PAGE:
Women’s Day Special
Sarita Jenamani, poet, essayist, feminist and the PEN Austria general Secretary, explores poetry and women
Self portrait — Amrita Shergil
Gypsy girl — Amrita Shergil
Three women — Amrita Shergil
“You are a poem, though your poem’s naught.” This was said by well known American poet and critic, Ezra Pound (as quoted by H. D., End To Torment (New York, 1979), p. 12.), of a woman poet. Is it a fair statement?
On the other hand, American writer, feminist and activist, Audre Lorde said, “ For women, poetry is not a luxury. It is a vital necessity for our existence. It forms the quality of the light within which we predicate our hopes and dreams toward survival and change, first made into language, then into idea, then into more tangible action.”
Since ages and across the cultures, women are more close to words than to silence. The medium of poetry has always played an important role in the process of communication. Poetry written by women opens up like linen of plentitude and possibility in every cultural scenario. Women write to record their history and as part of the common legacy of literary history. Female poetic practises forms an important part of women’s literary history.
Modern women writers reflect feminism and elaborate female identity in their works. Writers’ movements, their techniques and thematic works are necessary to understand women’s issues and feminine concepts in different situations and stages of their lives. They develop a female framework through figurative languages. Women’s poetry is all about decoding the silence, this is a search of the unspoken. Poetry has often been noted as a form of resistance and a powerful way to give voice to those who do not have it. Through the richly woven carpet of women’s poetry, ornamented by various texts and textures, women express themselves and mould their destiny. Their voices are loaded with the enormous power of language and individuality. In them exists an obsession for writing and speaking within the subversive tradition.
By Desmond Kon Zhicheng-Mingdé
Let’s get down to brass tacks. Why do you write?
To do otherwise would be to deny an integral part of myself. I write because I must, because of my addiction to the feel of an ink pen between my fingers scribbling word-code onto one blank page after another. To me, writing is an aesthetic pleasure that sets every fibre of my being into vibration, when I’m actually doing it. The other reason I write is to be able to make sense of my own thoughts and feelings, and creatively express them onto the page or screen. Sometimes, just the writing process is a form of catharsis for me, even though my scribbles make no sense.
Tell us about your most recent book or writing project. What were you trying to say or achieve with it?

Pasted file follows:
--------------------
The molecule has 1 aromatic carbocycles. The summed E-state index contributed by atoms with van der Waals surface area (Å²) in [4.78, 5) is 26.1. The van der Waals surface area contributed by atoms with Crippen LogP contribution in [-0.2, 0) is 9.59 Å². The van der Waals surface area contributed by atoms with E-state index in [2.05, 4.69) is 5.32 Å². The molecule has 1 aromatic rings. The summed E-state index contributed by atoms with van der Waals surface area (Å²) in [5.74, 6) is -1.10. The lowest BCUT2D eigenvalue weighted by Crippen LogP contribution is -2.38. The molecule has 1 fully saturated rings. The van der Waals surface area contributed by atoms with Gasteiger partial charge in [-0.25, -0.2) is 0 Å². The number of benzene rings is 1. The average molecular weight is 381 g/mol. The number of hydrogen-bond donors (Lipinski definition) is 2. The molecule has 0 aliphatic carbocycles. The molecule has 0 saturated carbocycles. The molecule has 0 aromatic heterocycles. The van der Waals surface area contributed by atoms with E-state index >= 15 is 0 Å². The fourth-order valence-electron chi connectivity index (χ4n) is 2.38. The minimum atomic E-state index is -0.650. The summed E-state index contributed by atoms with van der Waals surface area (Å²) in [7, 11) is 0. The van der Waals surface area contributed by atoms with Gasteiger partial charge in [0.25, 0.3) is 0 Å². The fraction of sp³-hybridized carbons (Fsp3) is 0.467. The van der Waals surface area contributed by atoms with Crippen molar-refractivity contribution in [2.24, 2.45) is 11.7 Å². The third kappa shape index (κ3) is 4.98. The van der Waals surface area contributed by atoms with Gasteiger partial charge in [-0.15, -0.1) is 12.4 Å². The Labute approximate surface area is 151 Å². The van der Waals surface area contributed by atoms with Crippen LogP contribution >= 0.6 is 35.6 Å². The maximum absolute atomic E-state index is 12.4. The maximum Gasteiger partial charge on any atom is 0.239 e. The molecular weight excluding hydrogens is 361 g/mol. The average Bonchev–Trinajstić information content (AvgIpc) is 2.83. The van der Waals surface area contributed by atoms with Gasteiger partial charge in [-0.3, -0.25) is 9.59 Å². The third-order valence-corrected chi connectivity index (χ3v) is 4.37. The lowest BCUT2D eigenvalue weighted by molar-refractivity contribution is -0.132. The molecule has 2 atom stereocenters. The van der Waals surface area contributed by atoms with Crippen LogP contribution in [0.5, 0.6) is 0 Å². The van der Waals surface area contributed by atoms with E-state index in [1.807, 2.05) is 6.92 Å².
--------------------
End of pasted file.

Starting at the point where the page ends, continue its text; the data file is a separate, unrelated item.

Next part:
My last book, Afterlife: Ghost stories from Goa, published by Rupa (2012) is a novel that follows the lives of X generations within a Goan family. At a get-together to celebrate the patriarch’s 75th birthday, there is a powercut that leads organically to the family swapping ghost-stories. Through the process or sharing oral histories, the family history and some secrets are revealed. The structure became an important part of telling the story of the family; I used a frame narrative device to interlink the individual stories. It’s more of a commentary about the social mores of South Goan society, diasporic culture and religious aspects among other things. My intention was to create a story that wasn’t just about ‘ghosts’ but about the things that haunt us emotionally and psychologically.
Describe your writing aesthetic.
Excavating words to reveal complex layers of emotion. At least, that’s the aspiration!
Let’s get down to brass tacks. Why do you write?
I write to keep my sanity in a world that is so chaotic. I have always had this retreat from life. I remember, as a child I was a misfit in every sense of the word. I was that painfully shy, awkward, mousy girl with no friends. I tried to fight that by being aggressive and picking up fights but that resulted in even lesser acceptance. In the end I simply turned inwards, started writing on bits and scraps of paper and retreated from the world. I found great joy in the little world I had created for myself. I told no one about my writing. Not even my family because I did not want to be laughed at. I did not want to be judged anymore.
To this day I write to keep my sanity. I love the act of sitting down with a pen and paper or at my laptop and being by myself. The act of writing calms me, quietens me and takes away the stresses and strains of having to deal with the mundanities of everyday life. I write when I am angry, when I am sad, when I am restless…And when I am done writing, there is a feeling of lightness, a high that carries me for the rest of the day.
Maya Angelou was a St. Louis native who became one of America’s most celebrated poets, novelists and civil rights activists. She survived a sometimes desperate upbringing to become a force on stage, screen and the printed page.
She died Wednesday (May 28, 2014) at her home in Winston-Salem, N.C., where she had served as professor of American studies at Wake Forest University. She was 86. No cause of death was given, although she had become increasingly frail.